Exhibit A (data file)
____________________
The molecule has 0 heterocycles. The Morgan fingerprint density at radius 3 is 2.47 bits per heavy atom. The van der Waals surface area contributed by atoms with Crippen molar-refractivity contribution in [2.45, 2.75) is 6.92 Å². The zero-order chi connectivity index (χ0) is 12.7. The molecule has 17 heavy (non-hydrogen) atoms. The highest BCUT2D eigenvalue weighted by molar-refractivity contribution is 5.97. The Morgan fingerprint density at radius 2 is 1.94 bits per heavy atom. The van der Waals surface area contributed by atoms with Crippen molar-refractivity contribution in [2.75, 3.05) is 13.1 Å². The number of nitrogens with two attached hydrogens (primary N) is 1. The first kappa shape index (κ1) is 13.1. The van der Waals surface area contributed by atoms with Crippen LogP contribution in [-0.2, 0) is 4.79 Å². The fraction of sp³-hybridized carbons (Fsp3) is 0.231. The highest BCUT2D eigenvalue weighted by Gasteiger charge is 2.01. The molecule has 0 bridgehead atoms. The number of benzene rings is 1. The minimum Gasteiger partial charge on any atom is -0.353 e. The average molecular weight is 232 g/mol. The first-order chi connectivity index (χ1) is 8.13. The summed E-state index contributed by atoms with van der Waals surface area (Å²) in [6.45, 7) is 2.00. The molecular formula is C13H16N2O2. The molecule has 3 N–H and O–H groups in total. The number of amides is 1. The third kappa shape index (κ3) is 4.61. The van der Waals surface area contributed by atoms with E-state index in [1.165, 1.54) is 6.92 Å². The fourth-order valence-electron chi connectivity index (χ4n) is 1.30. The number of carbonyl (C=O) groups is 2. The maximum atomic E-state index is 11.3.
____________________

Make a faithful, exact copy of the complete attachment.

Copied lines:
The molecule has 0 heterocycles. The Morgan fingerprint density at radius 3 is 2.47 bits per heavy atom. The van der Waals surface area contributed by atoms with Crippen molar-refractivity contribution in [2.45, 2.75) is 6.92 Å². The zero-order chi connectivity index (χ0) is 12.7. The molecule has 17 heavy (non-hydrogen) atoms. The highest BCUT2D eigenvalue weighted by molar-refractivity contribution is 5.97. The Morgan fingerprint density at radius 2 is 1.94 bits per heavy atom. The van der Waals surface area contributed by atoms with Crippen molar-refractivity contribution in [2.75, 3.05) is 13.1 Å². The number of nitrogens with two attached hydrogens (primary N) is 1. The first kappa shape index (κ1) is 13.1. The van der Waals surface area contributed by atoms with Crippen LogP contribution in [-0.2, 0) is 4.79 Å². The fraction of sp³-hybridized carbons (Fsp3) is 0.231. The highest BCUT2D eigenvalue weighted by Gasteiger charge is 2.01. The molecule has 0 bridgehead atoms. The number of benzene rings is 1. The minimum Gasteiger partial charge on any atom is -0.353 e. The average molecular weight is 232 g/mol. The first-order chi connectivity index (χ1) is 8.13. The summed E-state index contributed by atoms with van der Waals surface area (Å²) in [6.45, 7) is 2.00. The molecular formula is C13H16N2O2. The molecule has 3 N–H and O–H groups in total. The number of amides is 1. The third kappa shape index (κ3) is 4.61. The van der Waals surface area contributed by atoms with E-state index in [1.165, 1.54) is 6.92 Å². The fourth-order valence-electron chi connectivity index (χ4n) is 1.30. The number of carbonyl (C=O) groups is 2. The maximum atomic E-state index is 11.3.